When starting to write, I made an agreement with myself to use boring and fluffy management terminology as little as possible. The result? For example, one of the most overused and least understood terms called ‘strategy’ appears only three times, although the full length of the material is 80 pages.
So – the style of the handbook is very down-to-earth, even conversational. Parts of the publication can almost be read and reflected on as text belonging to fiction. What follows is a small outtake of a table that presents serious check-list content while using fiction-like style. The headline of the table: “Common mistakes we make while trying to express our impact”.
Example of expressing our impact wrongfully or insufficiently
Describing our impact only based on intuitive observations.
“I see how the eyes of the children start shining after participating in our activities. We all know that shine in the eyes cannot be faked!”
Equalling our efforts with our impact.
“In last five years, I haven’t taken holidays not a single time. Of course, I’ve worked ten hours a day also during the weekends. Any member of our target group can assure you that I’ve been available on any given moment, may it be day or night. If you wouldn’t call it having an impact, how’d you call it?“
In the handbook, the table is considerably longer, of course. The style makes the content easy to read, making the check-list amusing tool for provoking the civil society activists.
2. The design
Left side: how one of the impact evaluation materials produced by an Estonian non-profit think tank looks like.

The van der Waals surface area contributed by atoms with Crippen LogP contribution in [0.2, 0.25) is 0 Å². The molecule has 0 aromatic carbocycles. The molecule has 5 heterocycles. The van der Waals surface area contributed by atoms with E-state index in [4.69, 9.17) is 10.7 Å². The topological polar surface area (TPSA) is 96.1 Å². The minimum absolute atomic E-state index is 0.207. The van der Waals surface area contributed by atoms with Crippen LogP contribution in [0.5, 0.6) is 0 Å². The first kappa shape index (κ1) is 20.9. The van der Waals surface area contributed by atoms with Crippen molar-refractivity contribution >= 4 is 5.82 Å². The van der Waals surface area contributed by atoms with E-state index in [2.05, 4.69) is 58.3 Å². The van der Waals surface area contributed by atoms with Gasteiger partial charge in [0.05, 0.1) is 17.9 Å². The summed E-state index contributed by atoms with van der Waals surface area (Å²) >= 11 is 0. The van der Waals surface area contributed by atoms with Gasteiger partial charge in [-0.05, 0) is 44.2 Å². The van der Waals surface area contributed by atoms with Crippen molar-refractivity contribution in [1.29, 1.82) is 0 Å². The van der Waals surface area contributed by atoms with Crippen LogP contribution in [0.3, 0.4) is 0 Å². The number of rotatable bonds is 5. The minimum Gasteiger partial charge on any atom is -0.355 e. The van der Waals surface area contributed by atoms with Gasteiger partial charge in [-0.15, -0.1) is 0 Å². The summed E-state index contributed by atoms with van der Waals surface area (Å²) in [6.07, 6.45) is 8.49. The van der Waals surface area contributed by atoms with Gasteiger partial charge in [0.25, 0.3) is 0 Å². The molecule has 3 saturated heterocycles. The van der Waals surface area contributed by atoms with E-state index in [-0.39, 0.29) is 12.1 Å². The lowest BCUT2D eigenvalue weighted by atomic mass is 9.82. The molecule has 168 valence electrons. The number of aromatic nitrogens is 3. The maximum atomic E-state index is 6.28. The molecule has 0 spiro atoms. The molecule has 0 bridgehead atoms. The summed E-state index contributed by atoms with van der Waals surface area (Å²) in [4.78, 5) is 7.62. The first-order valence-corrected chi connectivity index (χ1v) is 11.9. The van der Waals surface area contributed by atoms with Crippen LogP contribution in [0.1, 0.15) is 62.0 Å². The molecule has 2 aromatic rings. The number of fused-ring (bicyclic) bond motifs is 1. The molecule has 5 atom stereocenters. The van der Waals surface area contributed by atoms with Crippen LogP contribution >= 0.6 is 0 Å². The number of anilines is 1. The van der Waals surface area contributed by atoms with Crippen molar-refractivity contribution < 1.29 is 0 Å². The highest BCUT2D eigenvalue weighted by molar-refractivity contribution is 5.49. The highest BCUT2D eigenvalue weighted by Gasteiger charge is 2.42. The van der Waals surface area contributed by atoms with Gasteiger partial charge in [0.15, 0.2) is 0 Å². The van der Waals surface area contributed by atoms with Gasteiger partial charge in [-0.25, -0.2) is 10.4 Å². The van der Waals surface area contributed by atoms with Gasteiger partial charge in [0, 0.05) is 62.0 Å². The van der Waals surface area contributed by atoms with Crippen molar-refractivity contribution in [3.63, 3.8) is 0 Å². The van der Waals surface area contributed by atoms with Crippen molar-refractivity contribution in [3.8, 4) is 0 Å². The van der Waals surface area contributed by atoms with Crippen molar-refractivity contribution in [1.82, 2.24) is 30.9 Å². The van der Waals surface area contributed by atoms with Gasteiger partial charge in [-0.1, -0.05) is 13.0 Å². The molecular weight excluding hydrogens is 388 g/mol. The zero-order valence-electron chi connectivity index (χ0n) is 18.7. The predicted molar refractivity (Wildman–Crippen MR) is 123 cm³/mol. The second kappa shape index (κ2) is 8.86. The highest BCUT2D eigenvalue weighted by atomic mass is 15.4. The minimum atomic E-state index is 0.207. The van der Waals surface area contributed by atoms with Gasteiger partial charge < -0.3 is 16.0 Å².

Right side: how our handbook looks like.
Comments are probably not necessary… But gratitude is necessary – many thanks for the volunteering designers who made achieving our colourful vision possible!
3. Interaction with others
We organised feedback sessions about the handbook with the financiers of civil society organisations. We asked non-profits and social enterprises to read and provide comments. We gave free training and provided consultancy. And most importantly – while doing all that, we presented ourselves as a team of hopeful changemakers that want to learn with other changemakers how to define, evaluate and communicate our impact better. Because that’s what the goal is. Cultivating these attitudes – rather than acting as ‘mentors’ or ‘experts’ – has helped others to open up and take an equal partnership in the joint adventure.
While being in the process, the vision starts getting bigger. Such as:
To become the first country
that has attractive communication of verified impact evaluation results
integrated to each web page of every civil society organisation by 2016.
We have 1.4 million inhabitants. Thanks to our size, Estonia is a great testing ground. If you want to become part of the adventure by supporting it and / or learning together while conducting similar experiment in your own country or organisation then please get in touch.
The post was originally published in November 2012 in the blog of Social Impact Analysts Association.